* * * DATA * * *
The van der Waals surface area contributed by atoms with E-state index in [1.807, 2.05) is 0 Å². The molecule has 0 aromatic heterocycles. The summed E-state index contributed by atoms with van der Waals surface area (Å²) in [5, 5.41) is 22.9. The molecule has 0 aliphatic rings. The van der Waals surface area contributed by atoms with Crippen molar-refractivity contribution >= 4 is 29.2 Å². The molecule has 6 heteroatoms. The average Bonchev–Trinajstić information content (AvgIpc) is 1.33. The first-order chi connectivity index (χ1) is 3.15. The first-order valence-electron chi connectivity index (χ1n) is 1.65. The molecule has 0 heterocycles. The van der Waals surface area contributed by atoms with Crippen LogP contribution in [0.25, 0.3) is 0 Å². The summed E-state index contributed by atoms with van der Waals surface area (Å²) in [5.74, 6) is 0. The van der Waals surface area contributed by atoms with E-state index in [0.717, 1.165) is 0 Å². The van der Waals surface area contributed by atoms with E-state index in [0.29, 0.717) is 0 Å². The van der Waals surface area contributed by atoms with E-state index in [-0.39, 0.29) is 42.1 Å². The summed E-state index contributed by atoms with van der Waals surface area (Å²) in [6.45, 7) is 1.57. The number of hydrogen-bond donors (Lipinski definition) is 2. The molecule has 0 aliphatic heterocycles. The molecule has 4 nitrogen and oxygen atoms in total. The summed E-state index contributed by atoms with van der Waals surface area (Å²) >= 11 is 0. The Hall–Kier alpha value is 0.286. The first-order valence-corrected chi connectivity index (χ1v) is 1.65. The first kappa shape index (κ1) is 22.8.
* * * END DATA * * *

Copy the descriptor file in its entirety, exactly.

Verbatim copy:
The van der Waals surface area contributed by atoms with E-state index in [1.807, 2.05) is 0 Å². The molecule has 0 aromatic heterocycles. The summed E-state index contributed by atoms with van der Waals surface area (Å²) in [5, 5.41) is 22.9. The molecule has 0 aliphatic rings. The van der Waals surface area contributed by atoms with Crippen molar-refractivity contribution >= 4 is 29.2 Å². The molecule has 6 heteroatoms. The average Bonchev–Trinajstić information content (AvgIpc) is 1.33. The first-order chi connectivity index (χ1) is 3.15. The first-order valence-electron chi connectivity index (χ1n) is 1.65. The molecule has 0 heterocycles. The van der Waals surface area contributed by atoms with Crippen LogP contribution in [0.25, 0.3) is 0 Å². The summed E-state index contributed by atoms with van der Waals surface area (Å²) in [5.74, 6) is 0. The van der Waals surface area contributed by atoms with E-state index in [0.717, 1.165) is 0 Å². The van der Waals surface area contributed by atoms with E-state index in [0.29, 0.717) is 0 Å². The van der Waals surface area contributed by atoms with E-state index in [-0.39, 0.29) is 42.1 Å². The summed E-state index contributed by atoms with van der Waals surface area (Å²) in [6.45, 7) is 1.57. The number of hydrogen-bond donors (Lipinski definition) is 2. The molecule has 0 aliphatic heterocycles. The molecule has 4 nitrogen and oxygen atoms in total. The summed E-state index contributed by atoms with van der Waals surface area (Å²) >= 11 is 0. The Hall–Kier alpha value is 0.286. The first-order valence-corrected chi connectivity index (χ1v) is 1.65. The first kappa shape index (κ1) is 22.8.